“In the camps under Iraqi federal control, IDPs have no free movement at all, unless authorities decide to transfer them or send them back home,” said Belkis Wille, HRW’s senior Iraq researcher.
The situation is almost the same in camps controlled by Kurdish forces, with a few exceptions, like in the Debaga camp south of Mosul where the displaced are allowed to go to the neighboring village if they leave behind a piece of identification, she said.
Other internally displaced people also speak of their suffering.
Fawaz Khaled, a 42-year-old father of nine, said he and his two brothers also fled Abu Jarbua when Kurdish forces moved in to drive out ISIS jihadists.
After arriving at a peshmerga checkpoint they were taken to Khazir and told their families would join them. They were instead taken to another camp, at Qimawa.
“We are in this situation since October 28 and nobody is listening to us,” Khaled said, sipping tea in a tent at Khazir.
When asked by Agence France Presse, security officials said the measures are needed to ensure the jihadists do not infiltrate the camps that have sprung up around Mosul to house the displaced.
Shaima Ismail has not seen her two oldest boys since she also fled Abu Jarbua with her four children.
When they arrived at the peshmerga checkpoint, Mahmud, 16, and three-year-old Amani were allowed to stay with her in Khazir.
But Ahmad, 21, and Mohammed, 20, were taken to the Qimawa camp.
“I have begged them to bring me to my children, or to let them come here, but nobody will give me an answer,” she said.
Her boys call just once a week, afraid that camp officials will discover their mobile phone.
“They tell me they are doing OK and then hang up,” she said. “The worry is eating away at me.”
Abdel Razzaq Jalal paused, visibly traumatized, as he told how ISIS militants tortured him in a Mosul prison to force him to say he was a spy. “I never confessed. I knew the punishment would be death,” he said.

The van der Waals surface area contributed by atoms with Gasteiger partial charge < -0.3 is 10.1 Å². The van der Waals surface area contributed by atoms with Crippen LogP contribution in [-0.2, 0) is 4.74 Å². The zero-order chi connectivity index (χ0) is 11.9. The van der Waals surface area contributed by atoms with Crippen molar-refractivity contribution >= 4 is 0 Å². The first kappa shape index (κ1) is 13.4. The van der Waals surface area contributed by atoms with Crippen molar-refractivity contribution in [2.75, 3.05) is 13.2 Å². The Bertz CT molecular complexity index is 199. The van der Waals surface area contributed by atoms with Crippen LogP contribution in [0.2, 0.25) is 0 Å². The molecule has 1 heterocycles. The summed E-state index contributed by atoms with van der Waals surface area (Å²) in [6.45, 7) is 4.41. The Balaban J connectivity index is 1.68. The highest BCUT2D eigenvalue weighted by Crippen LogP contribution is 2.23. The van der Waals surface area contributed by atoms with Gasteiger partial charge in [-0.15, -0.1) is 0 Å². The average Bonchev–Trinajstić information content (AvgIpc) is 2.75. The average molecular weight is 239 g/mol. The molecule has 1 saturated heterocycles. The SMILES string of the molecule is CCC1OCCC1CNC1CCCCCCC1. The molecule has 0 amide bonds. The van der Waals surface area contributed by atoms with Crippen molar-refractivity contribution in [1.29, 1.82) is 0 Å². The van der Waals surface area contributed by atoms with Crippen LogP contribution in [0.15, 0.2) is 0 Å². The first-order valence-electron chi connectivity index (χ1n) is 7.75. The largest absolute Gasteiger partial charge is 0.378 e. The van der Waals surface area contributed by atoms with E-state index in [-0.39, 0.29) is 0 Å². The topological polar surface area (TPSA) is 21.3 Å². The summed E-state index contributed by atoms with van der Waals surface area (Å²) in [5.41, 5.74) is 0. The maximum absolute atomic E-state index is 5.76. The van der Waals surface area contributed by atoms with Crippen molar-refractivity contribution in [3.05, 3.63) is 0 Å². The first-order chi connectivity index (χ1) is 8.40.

The ultra-hardline group arrested the 39-year-old in his village near Mosul earlier this year, accusing him of spying for Kurdish forces.
After six nights and seven days of beatings, abuse and death threats, he says the militants let him go, after an ISIS judge ruled there was not enough evidence to sentence him.
Jalal was lucky to escape with his life. ISIS has executed scores of people it accused of spying in Mosul in recent weeks alone, as U.S.-backed Iraqi forces push further into its city stronghold.
He knew it could have been worse. The fate of several fellow villagers from Fadiliya, a few kilometers northeast of Mosul, and of many others arrested elsewhere during ISIS’ more than two-year rule, remains unknown.
While the physical scars faded – Jalal showed months-old pictures on his phone of bruises and cuts all over his body – the ordeal remains etched in his memory.
“They hung me upside down from my feet and beat me for two hours. That was on the first night,” Jalal said.
“They used cables, wooden sticks, and one of them – there were three or four – pistol-whipped me repeatedly on my head.”
The militants, all from Mosul’s surrounding areas, tried to make him confess to spying for Kurdish peshmerga forces who had been fighting against ISIS, he said.
When he refused, they stepped up the abuse and threats.
“The second day, they lay me flat on my stomach with my hands tied behind my back. One man stood on my legs, another on my head, and they began raising my arms. I thought my chest was going to break.”
Before he was tried, the militants put him into an orange jumpsuit – the clothing in which ISIS often kills its victims – and told him he would be sentenced to death by decapitation.
Two of his more than 40 cell mates were killed that way, he said, after they confessed under duress to directing air strikes against ISIS militants. Reuters was not able to independently verify his account.